Figure 8.15 Local association creation reply (step 7)
8.7 MEGACO 535


When the call is answered, indicated by the ISUP answer messages ANM, the remote
and local MGWs are asked to modify their terminations to send/receive instead of just
receive-only. This allows the speech to ¬‚ow in both directions. The MEGACO transactions
for this are illustrated in Figure 8.16.


8.7.5 Deleting contexts and bearers
When the call is ¬nished the contexts and terminations have to be deleted at the MGWs
to free up the resources. This is done using the subtract command. This transaction must
be carried out at both the local and remote gateway to free up the resources there as well.



Transaction = 3001 {
Context = C500 {
Modify = Ephemeral_123 {
Media {
Stream = 1 {
LocalControl {
Mode = SendReceive
}
}
Step 10
Modify = TDM_1/20 {
Remote MSC server -> Remote MGW
Media {
Stream = 1 {
LocalControl {
Mode = SendReceive
}
}
}
}



Transaction = 4001 {
Context = C300 {
Modify = Ephemeral_594 {
Media {
Stream = 1 {
LocalControl {
Mode = SendReceive
}
} Step 12
Modify = Ephemeral_595 { Local MSC server -> Local MGW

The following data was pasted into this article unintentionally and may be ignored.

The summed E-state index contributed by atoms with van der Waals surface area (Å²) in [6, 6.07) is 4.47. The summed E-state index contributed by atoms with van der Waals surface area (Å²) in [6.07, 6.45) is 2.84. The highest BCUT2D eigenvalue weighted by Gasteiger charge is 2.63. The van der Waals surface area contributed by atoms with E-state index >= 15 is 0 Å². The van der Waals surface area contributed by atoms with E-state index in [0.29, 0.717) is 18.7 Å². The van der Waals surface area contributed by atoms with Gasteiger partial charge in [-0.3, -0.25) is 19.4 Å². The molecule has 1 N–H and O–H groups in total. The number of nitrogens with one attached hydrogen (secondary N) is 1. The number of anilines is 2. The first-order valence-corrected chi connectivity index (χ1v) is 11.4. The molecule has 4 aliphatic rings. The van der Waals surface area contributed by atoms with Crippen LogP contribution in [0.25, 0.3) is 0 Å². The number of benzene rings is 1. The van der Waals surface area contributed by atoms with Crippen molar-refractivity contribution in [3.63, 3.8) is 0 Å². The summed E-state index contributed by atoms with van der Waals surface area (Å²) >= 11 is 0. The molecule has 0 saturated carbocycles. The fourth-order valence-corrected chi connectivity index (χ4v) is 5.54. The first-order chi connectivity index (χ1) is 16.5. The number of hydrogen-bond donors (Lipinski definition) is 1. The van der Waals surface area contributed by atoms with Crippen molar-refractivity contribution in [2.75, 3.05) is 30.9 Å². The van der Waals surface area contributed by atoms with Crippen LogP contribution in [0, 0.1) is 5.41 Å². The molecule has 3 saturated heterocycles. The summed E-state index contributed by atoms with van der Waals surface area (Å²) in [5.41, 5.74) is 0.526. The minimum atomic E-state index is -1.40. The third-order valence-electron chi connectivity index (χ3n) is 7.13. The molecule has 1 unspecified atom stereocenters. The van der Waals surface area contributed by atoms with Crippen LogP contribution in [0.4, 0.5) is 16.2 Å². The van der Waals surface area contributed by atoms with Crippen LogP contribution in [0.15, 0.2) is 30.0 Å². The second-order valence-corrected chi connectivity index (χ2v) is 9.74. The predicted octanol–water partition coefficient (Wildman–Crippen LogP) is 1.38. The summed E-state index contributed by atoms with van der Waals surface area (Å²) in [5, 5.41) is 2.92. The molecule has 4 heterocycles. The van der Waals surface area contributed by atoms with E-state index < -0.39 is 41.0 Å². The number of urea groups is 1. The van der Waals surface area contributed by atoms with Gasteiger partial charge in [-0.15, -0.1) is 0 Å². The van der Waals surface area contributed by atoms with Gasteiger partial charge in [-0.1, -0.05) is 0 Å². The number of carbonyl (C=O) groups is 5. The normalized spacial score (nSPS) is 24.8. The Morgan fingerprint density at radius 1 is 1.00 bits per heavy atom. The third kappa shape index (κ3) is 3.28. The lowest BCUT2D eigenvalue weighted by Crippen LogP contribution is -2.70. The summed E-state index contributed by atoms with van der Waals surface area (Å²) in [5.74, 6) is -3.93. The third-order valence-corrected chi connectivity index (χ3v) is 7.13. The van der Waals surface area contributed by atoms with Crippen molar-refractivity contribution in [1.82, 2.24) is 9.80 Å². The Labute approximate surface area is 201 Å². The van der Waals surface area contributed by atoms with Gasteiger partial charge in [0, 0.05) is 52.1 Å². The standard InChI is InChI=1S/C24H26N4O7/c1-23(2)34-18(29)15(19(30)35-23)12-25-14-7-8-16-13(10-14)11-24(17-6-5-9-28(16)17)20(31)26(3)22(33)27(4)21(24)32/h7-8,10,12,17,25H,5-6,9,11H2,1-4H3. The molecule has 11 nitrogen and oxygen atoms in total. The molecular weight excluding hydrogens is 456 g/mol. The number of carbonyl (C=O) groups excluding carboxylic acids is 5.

Media {
Stream = 1 {
LocalControl {
Mode = SendReceive
}
}
}
}




Figure 8.16 Send/receive enable (steps 10 and 12)
536 IP TELEPHONY FOR UMTS RELEASE 4


8.7.6 Summary
MEGACO is the enabling protocol for the separation of switching and call control func-
tions within the network (softswitch architecture). It is recommended by 3GPP for UMTS
networks since it allows for greater scalability and reliability. Call control capacity and
switching capacity can be increased independently, allowing more ¬‚exibility of scaling.
Multiple media gateways and MSC servers can be used within a redundant architecture
to allow for carrier grade reliability.



8.8 BEARER-INDEPENDENT CALL CONTROL (BICC)
As mentioned previously, before a call can be transported across the IP core network,
some type of call/session control has to be initiated. This is to allow a call which was